MMS Around the World: An Update from the Blachez Family in Paris (Isis ’14, Horace ’18, Ivanhoe ’19, Marcel ’23)

With such an international community, the MMS network of former families, faculty, and staff extends throughout the world. “MMS Around the World” is a periodic feature checking in with those who made MMS part of their U.S. home away from home. 

Isis Blachez didn’t speak English when she arrived at Metropolitan Montessori School in the third grade. Just one week later, her class took an overnight field trip to Black Rock Forest, and about the only way she could communicate was with simple hand gestures like putting her hands next to her head to signify sleep.

“The teachers really welcomed me and did everything they could so I’d feel like I’d fit in,” Isis remembers. “And after two to three months, I was bilingual.” 

The Blachez family, led by father Ludo and mother Pascale, originally moved to New York from Paris in 2010, with Isis (then 9 years old), Horace (then 4), and Ivanhoé (then 3) all assimilating into America by way of MMS. Marcel, their fourth child, was born in New York in 2011. 

The family moved back to Paris in 2016, but it’s clear that the school and city left a lasting impression on the whole family.

“We cried a lot,” Pascale recalls as she discusses the family leaving New York. “But we had to move back for Ludo’s work, otherwise we would have stayed in New York much longer, especially for the school system.”

Pascale views French schools as overly strict and less inclusive, a large contrast to how she felt about MMS’s more inclusive atmosphere. Her youngest son, Marcel, agrees.

“[French school] is really boring compared to Montessori,” said Marcel. “You just have to do what the teacher wants to do.” 

The family has kept close ties to many of their friends in the MMS community. 

“Some other families also went back to home to the Netherlands and Switzerland and we still connect with them and see them,” said Pascale. 

Ludo cited the emphasis on the arts as something they’ve been able to take away from their MMS experience and incorporate into their lives back in France.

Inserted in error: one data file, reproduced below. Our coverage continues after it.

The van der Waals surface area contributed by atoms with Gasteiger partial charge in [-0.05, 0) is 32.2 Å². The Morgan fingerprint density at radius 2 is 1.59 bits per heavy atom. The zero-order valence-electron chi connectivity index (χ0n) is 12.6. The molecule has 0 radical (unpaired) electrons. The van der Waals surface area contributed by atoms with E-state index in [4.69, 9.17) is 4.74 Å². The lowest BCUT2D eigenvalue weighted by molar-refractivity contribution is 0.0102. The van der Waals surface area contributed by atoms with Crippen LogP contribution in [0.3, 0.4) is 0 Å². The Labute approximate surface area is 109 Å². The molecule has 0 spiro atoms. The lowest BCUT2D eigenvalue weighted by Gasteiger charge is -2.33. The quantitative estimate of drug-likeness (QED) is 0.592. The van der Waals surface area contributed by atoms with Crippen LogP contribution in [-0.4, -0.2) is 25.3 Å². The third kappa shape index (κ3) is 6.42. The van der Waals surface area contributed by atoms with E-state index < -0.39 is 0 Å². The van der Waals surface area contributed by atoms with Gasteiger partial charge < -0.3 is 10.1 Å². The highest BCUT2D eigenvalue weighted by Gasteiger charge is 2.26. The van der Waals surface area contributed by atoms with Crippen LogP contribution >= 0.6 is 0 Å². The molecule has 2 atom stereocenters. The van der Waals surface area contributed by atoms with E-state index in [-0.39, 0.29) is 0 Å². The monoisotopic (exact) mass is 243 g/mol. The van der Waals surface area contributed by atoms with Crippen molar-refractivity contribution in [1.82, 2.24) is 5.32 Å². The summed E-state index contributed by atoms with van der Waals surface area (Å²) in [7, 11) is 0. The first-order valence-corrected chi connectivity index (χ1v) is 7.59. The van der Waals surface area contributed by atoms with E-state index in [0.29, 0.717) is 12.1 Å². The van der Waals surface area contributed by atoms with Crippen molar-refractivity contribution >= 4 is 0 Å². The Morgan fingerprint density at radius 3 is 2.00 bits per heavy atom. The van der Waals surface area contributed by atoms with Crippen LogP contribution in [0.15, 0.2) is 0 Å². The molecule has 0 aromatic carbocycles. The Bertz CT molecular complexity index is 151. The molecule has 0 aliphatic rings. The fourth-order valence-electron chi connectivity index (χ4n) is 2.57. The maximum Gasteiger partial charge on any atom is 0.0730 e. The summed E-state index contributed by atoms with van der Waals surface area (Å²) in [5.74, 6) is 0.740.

“We were already a musical family but MMS changed us a lot,” said Ludo. “The whole family is playing music together as a band.  I play the double bass, Pascale plays the piano and guitar, Isis plays the violin and piano, Horace plays the drums and guitar, Marcel is playing the trumpet. Ivanhoé is playing saxophone and following a program at school where he does academics in the morning and in the afternoon he focuses on music education.” 

Pascale seconded her husband’s notion that this new musicality was born at MMS. 

“That comes from our life in New York,” she said. “One of the parents invited us to do some caroling for Christmas while we were there, and we went caroling on the Upper West Side. I said once we go back to France, we have to do that, too, and now we play music in elderly residences to share music with isolated and sick people.” 

While the family will remain in France for the time being, Ivanhoé is already planning a summer trip to visit friends, and Isis will attend Columbia University in the fall after earning a diploma in economics and sociology at Sciences Po Paris. 

“We will be excited to meet with our friends in New York during those visits,” said Pascale. “Since we left New York, we have been able to visit our friends from MMS every summer and we were always excited to come back to NYC every year for a few weeks to see everyone and to stop by the school to say hello. Unfortunately, last summer we were not able to travel but we look forward to seeing them all again soon.”

-Dan Kricke